HawkScan Test Info for SQL Injection - MySQL

SQL Injection - MySQL


Plugin Id: 40019 | CWE: 89


  1. Use built-in Object Data Models (ODMs) to gather data: Instead of directly concatenating user input into SQL queries, use ODMs provided by the language framework to interact with the database. ODMs automatically handle data sanitization and prevent SQL injection vulnerabilities. For example, in Node.js with the Mongoose ODM, you can define a schema and use it to query the database:
const mongoose = require('mongoose');

const userSchema = new mongoose.Schema({
  username: String,
  password: String,

const User = mongoose.model('User', userSchema);

// Example of querying the database using the User model
User.find({ username: 'admin' }).exec((err, users) => {
  if (err) {
  1. Use parameterized queries: Instead of directly embedding user input into SQL statements, use parameterized queries provided by the language framework. Parameterized queries separate the SQL code from the user input, preventing SQL injection attacks. For example, in Java with JDBC, you can use prepared statements:
import java.sql.*;

String username = "admin";
String password = "password";

String sql = "SELECT * FROM users WHERE username = ? AND password = ?";
PreparedStatement statement = connection.prepareStatement(sql);
statement.setString(1, username);
statement.setString(2, password);

ResultSet resultSet = statement.executeQuery();
while (resultSet.next()) {
  // Process the result

  1. Avoid string concatenation on SQL statements: Instead of manually concatenating strings to build SQL statements, use query builders or ORM libraries that handle SQL generation and parameterization. These libraries ensure proper sanitization and prevent SQL injection vulnerabilities. For example, in Python with SQLAlchemy, you can use the ORM to query the database:
from sqlalchemy import create_engine, Column, Integer, String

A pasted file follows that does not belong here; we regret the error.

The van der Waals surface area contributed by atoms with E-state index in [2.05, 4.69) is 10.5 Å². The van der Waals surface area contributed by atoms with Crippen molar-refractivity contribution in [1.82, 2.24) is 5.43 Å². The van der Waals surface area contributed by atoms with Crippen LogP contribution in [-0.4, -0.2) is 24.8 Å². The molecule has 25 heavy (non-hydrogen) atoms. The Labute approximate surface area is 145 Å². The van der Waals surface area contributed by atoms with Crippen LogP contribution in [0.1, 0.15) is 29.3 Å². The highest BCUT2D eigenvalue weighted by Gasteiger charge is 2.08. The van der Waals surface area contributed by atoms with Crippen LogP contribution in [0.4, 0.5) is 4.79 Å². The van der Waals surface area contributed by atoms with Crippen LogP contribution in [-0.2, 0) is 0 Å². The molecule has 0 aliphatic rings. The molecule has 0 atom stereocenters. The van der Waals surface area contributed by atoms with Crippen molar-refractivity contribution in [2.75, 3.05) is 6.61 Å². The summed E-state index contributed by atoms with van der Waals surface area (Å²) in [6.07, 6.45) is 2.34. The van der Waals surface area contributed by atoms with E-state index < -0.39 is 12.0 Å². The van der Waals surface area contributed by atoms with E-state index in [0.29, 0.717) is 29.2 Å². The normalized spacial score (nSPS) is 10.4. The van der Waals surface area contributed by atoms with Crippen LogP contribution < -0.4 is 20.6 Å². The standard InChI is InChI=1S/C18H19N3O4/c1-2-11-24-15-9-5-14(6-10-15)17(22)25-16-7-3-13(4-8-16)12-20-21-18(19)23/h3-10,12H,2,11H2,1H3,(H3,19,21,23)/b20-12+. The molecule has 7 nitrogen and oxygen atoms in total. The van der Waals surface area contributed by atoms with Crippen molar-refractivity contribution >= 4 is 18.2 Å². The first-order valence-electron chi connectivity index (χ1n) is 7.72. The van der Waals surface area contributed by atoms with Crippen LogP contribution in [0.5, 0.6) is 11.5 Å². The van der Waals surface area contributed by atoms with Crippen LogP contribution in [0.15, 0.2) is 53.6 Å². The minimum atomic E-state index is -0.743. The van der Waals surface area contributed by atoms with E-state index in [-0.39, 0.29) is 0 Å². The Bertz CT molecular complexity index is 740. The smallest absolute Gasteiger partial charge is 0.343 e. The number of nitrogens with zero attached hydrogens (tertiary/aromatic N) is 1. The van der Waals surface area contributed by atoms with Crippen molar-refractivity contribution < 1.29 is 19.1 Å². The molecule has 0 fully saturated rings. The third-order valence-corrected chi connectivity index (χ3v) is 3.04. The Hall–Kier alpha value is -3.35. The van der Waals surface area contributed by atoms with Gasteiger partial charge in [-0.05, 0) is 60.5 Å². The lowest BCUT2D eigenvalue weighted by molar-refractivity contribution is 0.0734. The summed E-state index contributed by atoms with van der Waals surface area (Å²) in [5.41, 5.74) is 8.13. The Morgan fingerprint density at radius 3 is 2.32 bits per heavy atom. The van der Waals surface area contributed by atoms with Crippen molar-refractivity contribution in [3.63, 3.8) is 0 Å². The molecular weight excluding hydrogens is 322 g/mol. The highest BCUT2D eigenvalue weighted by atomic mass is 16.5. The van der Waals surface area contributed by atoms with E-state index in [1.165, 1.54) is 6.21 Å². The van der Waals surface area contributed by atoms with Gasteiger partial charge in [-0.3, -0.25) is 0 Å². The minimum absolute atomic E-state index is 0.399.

from sqlalchemy.orm import sessionmaker
from sqlalchemy.ext.declarative import declarative_base

Base = declarative_base()

class User(Base):
    __tablename__ = 'users'
    id = Column(Integer, primary_key=True)
    username = Column(String)
    password = Column(String)

engine = create_engine('mysql://user:password@localhost/mydatabase')
Session = sessionmaker(bind=engine)
session = Session()

# Example of querying the database using the User model
users = session.query(User).filter(User.username == 'admin').all()
for user in users:



SQL injection vulnerabilities occur when user input is not properly sanitized or directly passed to the back-end SQL server. Attackers can exploit these vulnerabilities to inject malicious SQL commands into the application.


The risks of SQL injection include:

  • Enumerating column names: Attackers can use SQL injection to gather information about the database structure, such as column names, which can aid in further attacks.
  • Retrieving data from the database: Attackers can extract sensitive data from the database by manipulating SQL queries.
  • Remote code execution: In some cases, SQL injection can lead to the execution of arbitrary code on the server, allowing attackers to take control of the application or underlying system.

Most StackHawk tests for SQL injection are time-based, where the scanner attempts to make the SQL server perform time-based actions and increase the response time of the application.